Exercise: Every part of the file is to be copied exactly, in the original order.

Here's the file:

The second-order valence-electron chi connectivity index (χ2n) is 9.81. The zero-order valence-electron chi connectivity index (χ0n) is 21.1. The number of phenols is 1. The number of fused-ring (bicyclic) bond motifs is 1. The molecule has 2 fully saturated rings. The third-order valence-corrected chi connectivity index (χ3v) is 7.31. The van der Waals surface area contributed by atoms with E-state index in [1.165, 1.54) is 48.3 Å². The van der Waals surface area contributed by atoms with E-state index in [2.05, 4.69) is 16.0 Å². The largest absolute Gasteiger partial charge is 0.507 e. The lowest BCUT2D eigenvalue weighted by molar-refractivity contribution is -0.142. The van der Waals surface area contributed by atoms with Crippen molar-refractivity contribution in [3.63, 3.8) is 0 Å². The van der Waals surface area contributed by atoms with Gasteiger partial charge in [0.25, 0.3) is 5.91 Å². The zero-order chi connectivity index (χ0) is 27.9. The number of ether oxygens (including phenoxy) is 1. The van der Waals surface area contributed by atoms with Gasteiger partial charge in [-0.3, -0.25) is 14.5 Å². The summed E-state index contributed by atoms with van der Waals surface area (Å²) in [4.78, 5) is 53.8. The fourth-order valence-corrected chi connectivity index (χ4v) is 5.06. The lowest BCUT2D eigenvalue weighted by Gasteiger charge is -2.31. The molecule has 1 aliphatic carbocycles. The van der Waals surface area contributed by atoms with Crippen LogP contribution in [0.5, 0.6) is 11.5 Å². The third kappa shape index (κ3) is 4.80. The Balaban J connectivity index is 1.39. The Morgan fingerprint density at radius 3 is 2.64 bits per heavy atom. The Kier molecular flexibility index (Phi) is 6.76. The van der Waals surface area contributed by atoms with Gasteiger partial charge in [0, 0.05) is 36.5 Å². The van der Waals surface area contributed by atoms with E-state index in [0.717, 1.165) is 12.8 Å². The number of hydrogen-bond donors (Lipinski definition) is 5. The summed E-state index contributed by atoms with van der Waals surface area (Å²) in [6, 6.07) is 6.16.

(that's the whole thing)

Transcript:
The second-order valence-electron chi connectivity index (χ2n) is 9.81. The zero-order valence-electron chi connectivity index (χ0n) is 21.1. The number of phenols is 1. The number of fused-ring (bicyclic) bond motifs is 1. The molecule has 2 fully saturated rings. The third-order valence-corrected chi connectivity index (χ3v) is 7.31. The van der Waals surface area contributed by atoms with E-state index in [1.165, 1.54) is 48.3 Å². The van der Waals surface area contributed by atoms with E-state index in [2.05, 4.69) is 16.0 Å². The largest absolute Gasteiger partial charge is 0.507 e. The lowest BCUT2D eigenvalue weighted by molar-refractivity contribution is -0.142. The van der Waals surface area contributed by atoms with Crippen molar-refractivity contribution in [3.63, 3.8) is 0 Å². The van der Waals surface area contributed by atoms with Gasteiger partial charge in [0.25, 0.3) is 5.91 Å². The zero-order chi connectivity index (χ0) is 27.9. The number of ether oxygens (including phenoxy) is 1. The van der Waals surface area contributed by atoms with Gasteiger partial charge in [-0.3, -0.25) is 14.5 Å². The summed E-state index contributed by atoms with van der Waals surface area (Å²) in [4.78, 5) is 53.8. The fourth-order valence-corrected chi connectivity index (χ4v) is 5.06. The lowest BCUT2D eigenvalue weighted by Gasteiger charge is -2.31. The molecule has 1 aliphatic carbocycles. The van der Waals surface area contributed by atoms with Crippen LogP contribution in [0.5, 0.6) is 11.5 Å². The third kappa shape index (κ3) is 4.80. The Balaban J connectivity index is 1.39. The Morgan fingerprint density at radius 3 is 2.64 bits per heavy atom. The Kier molecular flexibility index (Phi) is 6.76. The van der Waals surface area contributed by atoms with Gasteiger partial charge in [0, 0.05) is 36.5 Å². The van der Waals surface area contributed by atoms with E-state index in [0.717, 1.165) is 12.8 Å². The number of hydrogen-bond donors (Lipinski definition) is 5. The summed E-state index contributed by atoms with van der Waals surface area (Å²) in [6, 6.07) is 6.16.